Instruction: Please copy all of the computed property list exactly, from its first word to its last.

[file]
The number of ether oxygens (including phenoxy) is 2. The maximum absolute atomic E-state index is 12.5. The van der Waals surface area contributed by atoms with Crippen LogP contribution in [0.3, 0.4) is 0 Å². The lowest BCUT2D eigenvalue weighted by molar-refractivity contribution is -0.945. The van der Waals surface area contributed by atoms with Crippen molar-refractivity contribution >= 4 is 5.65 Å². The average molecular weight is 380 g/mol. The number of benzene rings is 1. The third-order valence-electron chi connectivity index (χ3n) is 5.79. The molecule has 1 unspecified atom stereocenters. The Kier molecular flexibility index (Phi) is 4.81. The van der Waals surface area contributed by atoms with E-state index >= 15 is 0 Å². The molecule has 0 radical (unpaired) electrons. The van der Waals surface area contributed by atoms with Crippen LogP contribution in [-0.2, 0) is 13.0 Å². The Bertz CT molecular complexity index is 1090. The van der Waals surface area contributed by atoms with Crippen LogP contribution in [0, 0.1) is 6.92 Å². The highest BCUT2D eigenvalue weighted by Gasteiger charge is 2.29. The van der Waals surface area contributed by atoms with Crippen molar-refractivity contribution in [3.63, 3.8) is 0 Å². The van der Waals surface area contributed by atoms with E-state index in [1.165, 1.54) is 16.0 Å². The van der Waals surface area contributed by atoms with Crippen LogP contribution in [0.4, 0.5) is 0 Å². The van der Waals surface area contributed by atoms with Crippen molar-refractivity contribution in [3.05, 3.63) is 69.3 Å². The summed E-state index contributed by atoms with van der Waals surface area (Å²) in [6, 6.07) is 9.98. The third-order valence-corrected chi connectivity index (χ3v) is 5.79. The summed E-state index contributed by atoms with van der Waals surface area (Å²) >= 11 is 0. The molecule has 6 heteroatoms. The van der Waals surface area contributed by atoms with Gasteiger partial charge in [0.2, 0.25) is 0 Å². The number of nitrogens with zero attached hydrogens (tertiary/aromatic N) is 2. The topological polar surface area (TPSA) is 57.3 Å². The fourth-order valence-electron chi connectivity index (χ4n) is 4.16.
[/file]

The number of ether oxygens (including phenoxy) is 2. The maximum absolute atomic E-state index is 12.5. The van der Waals surface area contributed by atoms with Crippen LogP contribution in [0.3, 0.4) is 0 Å². The lowest BCUT2D eigenvalue weighted by molar-refractivity contribution is -0.945. The van der Waals surface area contributed by atoms with Crippen molar-refractivity contribution >= 4 is 5.65 Å². The average molecular weight is 380 g/mol. The number of benzene rings is 1. The third-order valence-electron chi connectivity index (χ3n) is 5.79. The molecule has 1 unspecified atom stereocenters. The Kier molecular flexibility index (Phi) is 4.81. The van der Waals surface area contributed by atoms with E-state index >= 15 is 0 Å². The molecule has 0 radical (unpaired) electrons. The van der Waals surface area contributed by atoms with Crippen LogP contribution in [-0.2, 0) is 13.0 Å². The Bertz CT molecular complexity index is 1090. The van der Waals surface area contributed by atoms with Crippen LogP contribution in [0, 0.1) is 6.92 Å². The highest BCUT2D eigenvalue weighted by Gasteiger charge is 2.29. The van der Waals surface area contributed by atoms with Crippen molar-refractivity contribution in [3.63, 3.8) is 0 Å². The van der Waals surface area contributed by atoms with E-state index in [1.165, 1.54) is 16.0 Å². The van der Waals surface area contributed by atoms with Crippen LogP contribution in [0.4, 0.5) is 0 Å². The van der Waals surface area contributed by atoms with Crippen molar-refractivity contribution in [3.05, 3.63) is 69.3 Å². The summed E-state index contributed by atoms with van der Waals surface area (Å²) in [6, 6.07) is 9.98. The third-order valence-corrected chi connectivity index (χ3v) is 5.79. The summed E-state index contributed by atoms with van der Waals surface area (Å²) >= 11 is 0. The molecule has 6 heteroatoms. The van der Waals surface area contributed by atoms with Gasteiger partial charge in [0.2, 0.25) is 0 Å². The number of nitrogens with zero attached hydrogens (tertiary/aromatic N) is 2. The topological polar surface area (TPSA) is 57.3 Å². The fourth-order valence-electron chi connectivity index (χ4n) is 4.16.